COGS -Cost Of Goods Sold. Includes cost of materials, manufacturing & overhead. Does not include profit and customer shipping.

CPE -Customer Premises Equipment. Communication equipment residing on the end user’s side of the network interface boundary. Also used to describe the BWS Remote Station (IDU and ODU.)

CRC -Cyclic Redundancy Check. An error detection calculation / error detection code used in data transmission.

CT -Craft Terminal. A personal computer with appropriate application software used by maintenance personnel to conduct OAM&P functions.

D

DS-1 -Digital Signal 1, a serial digital signal transmission format in which 24 duplex voice circuits are time division multiplexed into one 1.544 Mbps T1 digital circuit. May also be expressed as T1.

DSX-1 -Digital Signal Interface 1, the standard levels, mask, etc. that specify the format of the signal at an interface point.

DS-3 -Digital Signal 3, 44.7 Mbps or equivalent to 672 duplex voice circuits or 28 DS-1 signals.

Duplex -A circuit or device that permits transmission in two directions at once (receiving and transmitting).

E

E1 -Specialized circuit developed in Europe for transmission of digital signals over the telephone network at 2.048 Mbps or equivalent to 30 duplex voice circuits plus two data channels. Also, E2 at 8 Mbps, E3 at 34 Mbps, and E4 at 140 Mbps.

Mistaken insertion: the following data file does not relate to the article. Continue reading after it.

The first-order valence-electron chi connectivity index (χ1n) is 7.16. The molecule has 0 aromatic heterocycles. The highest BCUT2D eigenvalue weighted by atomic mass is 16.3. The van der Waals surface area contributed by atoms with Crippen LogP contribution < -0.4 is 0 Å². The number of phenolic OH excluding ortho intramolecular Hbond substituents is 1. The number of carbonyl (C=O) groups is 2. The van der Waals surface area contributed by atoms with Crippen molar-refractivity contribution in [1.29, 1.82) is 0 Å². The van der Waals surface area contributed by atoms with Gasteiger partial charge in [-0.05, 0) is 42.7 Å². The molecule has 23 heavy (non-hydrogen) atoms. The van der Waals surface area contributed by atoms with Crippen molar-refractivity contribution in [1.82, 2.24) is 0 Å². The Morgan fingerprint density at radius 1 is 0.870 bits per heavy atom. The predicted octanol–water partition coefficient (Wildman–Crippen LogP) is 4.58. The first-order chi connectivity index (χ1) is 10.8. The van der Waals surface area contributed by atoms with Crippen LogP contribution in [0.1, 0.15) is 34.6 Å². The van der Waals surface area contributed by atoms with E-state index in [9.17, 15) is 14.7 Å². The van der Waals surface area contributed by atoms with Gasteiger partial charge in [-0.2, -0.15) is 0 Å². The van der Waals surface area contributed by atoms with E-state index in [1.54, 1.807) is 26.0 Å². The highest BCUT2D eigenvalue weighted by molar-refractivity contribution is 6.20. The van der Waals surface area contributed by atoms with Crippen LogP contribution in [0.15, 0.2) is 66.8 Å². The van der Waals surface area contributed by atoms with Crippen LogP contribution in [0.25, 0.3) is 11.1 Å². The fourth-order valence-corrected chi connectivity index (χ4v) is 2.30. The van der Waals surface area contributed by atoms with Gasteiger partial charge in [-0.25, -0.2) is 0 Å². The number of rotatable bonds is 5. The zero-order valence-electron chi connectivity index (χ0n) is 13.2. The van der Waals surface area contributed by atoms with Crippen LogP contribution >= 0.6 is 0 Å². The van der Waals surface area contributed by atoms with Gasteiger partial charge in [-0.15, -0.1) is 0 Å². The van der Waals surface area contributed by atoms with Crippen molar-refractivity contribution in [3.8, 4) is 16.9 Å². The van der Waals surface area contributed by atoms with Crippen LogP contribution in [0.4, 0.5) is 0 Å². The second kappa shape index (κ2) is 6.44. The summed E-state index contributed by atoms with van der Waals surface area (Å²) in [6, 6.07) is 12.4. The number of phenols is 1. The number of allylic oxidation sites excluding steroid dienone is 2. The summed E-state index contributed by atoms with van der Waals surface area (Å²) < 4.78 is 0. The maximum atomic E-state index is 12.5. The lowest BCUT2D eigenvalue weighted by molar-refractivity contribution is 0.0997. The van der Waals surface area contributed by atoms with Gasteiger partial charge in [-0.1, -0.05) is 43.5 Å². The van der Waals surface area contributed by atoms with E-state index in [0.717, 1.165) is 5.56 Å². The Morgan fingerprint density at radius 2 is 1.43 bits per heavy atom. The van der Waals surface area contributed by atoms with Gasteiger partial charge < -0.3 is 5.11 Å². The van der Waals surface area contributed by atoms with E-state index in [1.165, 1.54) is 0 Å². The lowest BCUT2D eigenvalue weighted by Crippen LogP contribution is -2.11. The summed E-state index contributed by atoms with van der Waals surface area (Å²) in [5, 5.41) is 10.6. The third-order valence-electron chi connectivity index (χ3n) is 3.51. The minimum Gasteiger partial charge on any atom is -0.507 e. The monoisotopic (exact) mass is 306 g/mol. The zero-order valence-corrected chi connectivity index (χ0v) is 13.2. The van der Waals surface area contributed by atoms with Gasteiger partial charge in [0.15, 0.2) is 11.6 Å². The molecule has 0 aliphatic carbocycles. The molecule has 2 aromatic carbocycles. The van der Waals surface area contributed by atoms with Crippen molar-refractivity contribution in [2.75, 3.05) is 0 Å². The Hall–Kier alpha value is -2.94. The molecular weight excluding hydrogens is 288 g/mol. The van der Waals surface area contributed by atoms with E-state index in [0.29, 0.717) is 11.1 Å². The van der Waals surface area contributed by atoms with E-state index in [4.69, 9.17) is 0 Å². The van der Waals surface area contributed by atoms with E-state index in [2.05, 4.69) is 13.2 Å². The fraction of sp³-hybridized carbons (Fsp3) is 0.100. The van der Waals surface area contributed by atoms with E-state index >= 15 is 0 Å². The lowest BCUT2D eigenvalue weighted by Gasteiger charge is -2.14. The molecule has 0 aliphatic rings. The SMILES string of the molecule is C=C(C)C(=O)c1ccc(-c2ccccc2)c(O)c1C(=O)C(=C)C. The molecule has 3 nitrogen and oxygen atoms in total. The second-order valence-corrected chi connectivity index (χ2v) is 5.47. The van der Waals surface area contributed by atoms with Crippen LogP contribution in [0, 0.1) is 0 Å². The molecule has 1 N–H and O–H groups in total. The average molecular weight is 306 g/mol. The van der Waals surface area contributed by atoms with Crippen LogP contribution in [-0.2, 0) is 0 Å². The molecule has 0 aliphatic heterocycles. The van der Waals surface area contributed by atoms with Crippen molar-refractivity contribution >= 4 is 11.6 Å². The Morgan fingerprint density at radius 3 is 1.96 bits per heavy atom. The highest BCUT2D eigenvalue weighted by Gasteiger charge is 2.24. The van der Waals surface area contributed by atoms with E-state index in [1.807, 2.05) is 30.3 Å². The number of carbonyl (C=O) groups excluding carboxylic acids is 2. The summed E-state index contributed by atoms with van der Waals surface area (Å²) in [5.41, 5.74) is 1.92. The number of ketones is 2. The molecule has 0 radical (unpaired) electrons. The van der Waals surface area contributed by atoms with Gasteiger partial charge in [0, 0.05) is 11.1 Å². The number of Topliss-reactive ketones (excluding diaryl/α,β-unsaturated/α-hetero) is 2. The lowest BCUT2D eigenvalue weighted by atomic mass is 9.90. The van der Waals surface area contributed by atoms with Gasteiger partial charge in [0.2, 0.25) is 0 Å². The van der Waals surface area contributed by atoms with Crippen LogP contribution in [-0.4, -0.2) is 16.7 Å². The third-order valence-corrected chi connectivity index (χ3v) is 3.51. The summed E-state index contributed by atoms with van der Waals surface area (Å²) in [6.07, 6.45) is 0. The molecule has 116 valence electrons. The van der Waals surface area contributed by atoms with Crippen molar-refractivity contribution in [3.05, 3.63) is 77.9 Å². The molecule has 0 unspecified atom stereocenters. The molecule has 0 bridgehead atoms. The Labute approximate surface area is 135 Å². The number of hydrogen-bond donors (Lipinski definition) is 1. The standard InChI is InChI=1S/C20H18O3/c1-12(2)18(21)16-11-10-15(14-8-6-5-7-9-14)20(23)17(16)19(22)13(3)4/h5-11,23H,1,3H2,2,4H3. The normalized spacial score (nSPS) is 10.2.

EIRP -Effective Isotropic Radiated Power. Effective Isotropic Radiated Power (EIRP) is a figure of merit for the net radiated power in a given direction. It is equal to the product of the power supplied to a transmitting antenna and the antenna gain in a given direction relative to an isotropic radiator, expressed in Watts.

EMC -Electromagnetic Compatibility. International standards for emissions of, susceptibility to, and conduction of electromagnetic signals.

Ethernet -A baseband LAN specification to network computers at 10 Mbps using CSMA/CD to run over coaxial cable. Referenced by IEEE standard 802.3.

ETSI -European Telecommunications Standards Institute

Extranet -A private network that uses Internet software and standards with limited external access, typically for an organization’s suppliers and customers.

F

Fading -an effect caused during the transmission of radio signals due to the non-uniform nature of the atmosphere. Signals may fade up or down occasionally over time and sufficient margin is required to maintain a reliable connection.

FCC -Federal Communications Commission. The U.S. federal regulatory agency responsible for the regulation of interstate and international communications by radio, television, wire, satellite and cable.

FDD -Frequency Division Duplexing. A design in which different frequencies are used for the Tx and Rx channels. Each Access Point uses separate frequency channels to transmit and receive.

FEC -Forward Error Correction. A communications technique used to correct bad data on the receiving end. Before transmission, the data is processed through an algorithm that adds extra bits for error correction. If the transmitted message is received in error, the correction bits are used to repair it.

Frequency -The number of cycles per second at which a current alternates, usually expressed in Hertz (Hz).

FSO – Free Space Optics.

G